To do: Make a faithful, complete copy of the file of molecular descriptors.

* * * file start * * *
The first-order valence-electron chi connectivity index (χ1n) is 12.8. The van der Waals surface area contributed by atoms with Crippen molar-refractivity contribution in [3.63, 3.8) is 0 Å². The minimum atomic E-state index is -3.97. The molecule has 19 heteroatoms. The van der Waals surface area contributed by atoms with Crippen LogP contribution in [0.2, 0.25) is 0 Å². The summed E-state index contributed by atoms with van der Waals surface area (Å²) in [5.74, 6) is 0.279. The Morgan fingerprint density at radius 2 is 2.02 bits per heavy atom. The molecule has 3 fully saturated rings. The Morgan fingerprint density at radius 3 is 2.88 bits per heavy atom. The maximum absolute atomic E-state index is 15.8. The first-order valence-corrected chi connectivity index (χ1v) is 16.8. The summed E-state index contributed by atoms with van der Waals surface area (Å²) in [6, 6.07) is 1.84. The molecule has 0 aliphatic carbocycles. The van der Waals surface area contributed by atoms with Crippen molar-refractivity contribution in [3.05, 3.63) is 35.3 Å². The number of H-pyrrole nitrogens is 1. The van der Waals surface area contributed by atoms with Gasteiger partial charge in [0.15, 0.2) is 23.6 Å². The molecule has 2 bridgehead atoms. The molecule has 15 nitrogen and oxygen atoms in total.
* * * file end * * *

The first-order valence-electron chi connectivity index (χ1n) is 12.8. The van der Waals surface area contributed by atoms with Crippen molar-refractivity contribution in [3.63, 3.8) is 0 Å². The minimum atomic E-state index is -3.97. The molecule has 19 heteroatoms. The van der Waals surface area contributed by atoms with Crippen LogP contribution in [0.2, 0.25) is 0 Å². The summed E-state index contributed by atoms with van der Waals surface area (Å²) in [5.74, 6) is 0.279. The Morgan fingerprint density at radius 2 is 2.02 bits per heavy atom. The molecule has 3 fully saturated rings. The Morgan fingerprint density at radius 3 is 2.88 bits per heavy atom. The maximum absolute atomic E-state index is 15.8. The first-order valence-corrected chi connectivity index (χ1v) is 16.8. The summed E-state index contributed by atoms with van der Waals surface area (Å²) in [6, 6.07) is 1.84. The molecule has 0 aliphatic carbocycles. The van der Waals surface area contributed by atoms with Crippen molar-refractivity contribution in [3.05, 3.63) is 35.3 Å². The number of H-pyrrole nitrogens is 1. The van der Waals surface area contributed by atoms with Gasteiger partial charge in [0.15, 0.2) is 23.6 Å². The molecule has 2 bridgehead atoms. The molecule has 15 nitrogen and oxygen atoms in total.